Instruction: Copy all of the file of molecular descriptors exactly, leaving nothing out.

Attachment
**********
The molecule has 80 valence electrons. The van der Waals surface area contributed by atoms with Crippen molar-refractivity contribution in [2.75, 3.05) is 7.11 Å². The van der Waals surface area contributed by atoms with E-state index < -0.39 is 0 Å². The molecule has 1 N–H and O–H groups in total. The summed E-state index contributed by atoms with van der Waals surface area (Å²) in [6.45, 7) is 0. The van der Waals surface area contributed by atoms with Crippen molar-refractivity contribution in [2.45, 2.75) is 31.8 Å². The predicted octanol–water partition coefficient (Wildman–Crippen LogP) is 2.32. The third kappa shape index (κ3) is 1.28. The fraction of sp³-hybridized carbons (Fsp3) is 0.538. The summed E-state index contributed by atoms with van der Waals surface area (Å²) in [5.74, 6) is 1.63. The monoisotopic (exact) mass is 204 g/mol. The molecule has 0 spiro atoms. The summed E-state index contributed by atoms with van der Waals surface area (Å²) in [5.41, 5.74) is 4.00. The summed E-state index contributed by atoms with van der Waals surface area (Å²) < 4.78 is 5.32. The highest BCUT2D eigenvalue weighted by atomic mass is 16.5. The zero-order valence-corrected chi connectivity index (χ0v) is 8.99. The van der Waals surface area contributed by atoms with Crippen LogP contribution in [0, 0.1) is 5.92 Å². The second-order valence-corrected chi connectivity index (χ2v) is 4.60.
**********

The molecule has 80 valence electrons. The van der Waals surface area contributed by atoms with Crippen molar-refractivity contribution in [2.75, 3.05) is 7.11 Å². The van der Waals surface area contributed by atoms with E-state index < -0.39 is 0 Å². The molecule has 1 N–H and O–H groups in total. The summed E-state index contributed by atoms with van der Waals surface area (Å²) in [6.45, 7) is 0. The van der Waals surface area contributed by atoms with Crippen molar-refractivity contribution in [2.45, 2.75) is 31.8 Å². The predicted octanol–water partition coefficient (Wildman–Crippen LogP) is 2.32. The third kappa shape index (κ3) is 1.28. The fraction of sp³-hybridized carbons (Fsp3) is 0.538. The summed E-state index contributed by atoms with van der Waals surface area (Å²) in [5.74, 6) is 1.63. The monoisotopic (exact) mass is 204 g/mol. The molecule has 0 spiro atoms. The summed E-state index contributed by atoms with van der Waals surface area (Å²) in [5.41, 5.74) is 4.00. The summed E-state index contributed by atoms with van der Waals surface area (Å²) < 4.78 is 5.32. The highest BCUT2D eigenvalue weighted by atomic mass is 16.5. The zero-order valence-corrected chi connectivity index (χ0v) is 8.99. The van der Waals surface area contributed by atoms with Crippen LogP contribution in [0, 0.1) is 5.92 Å². The second-order valence-corrected chi connectivity index (χ2v) is 4.60.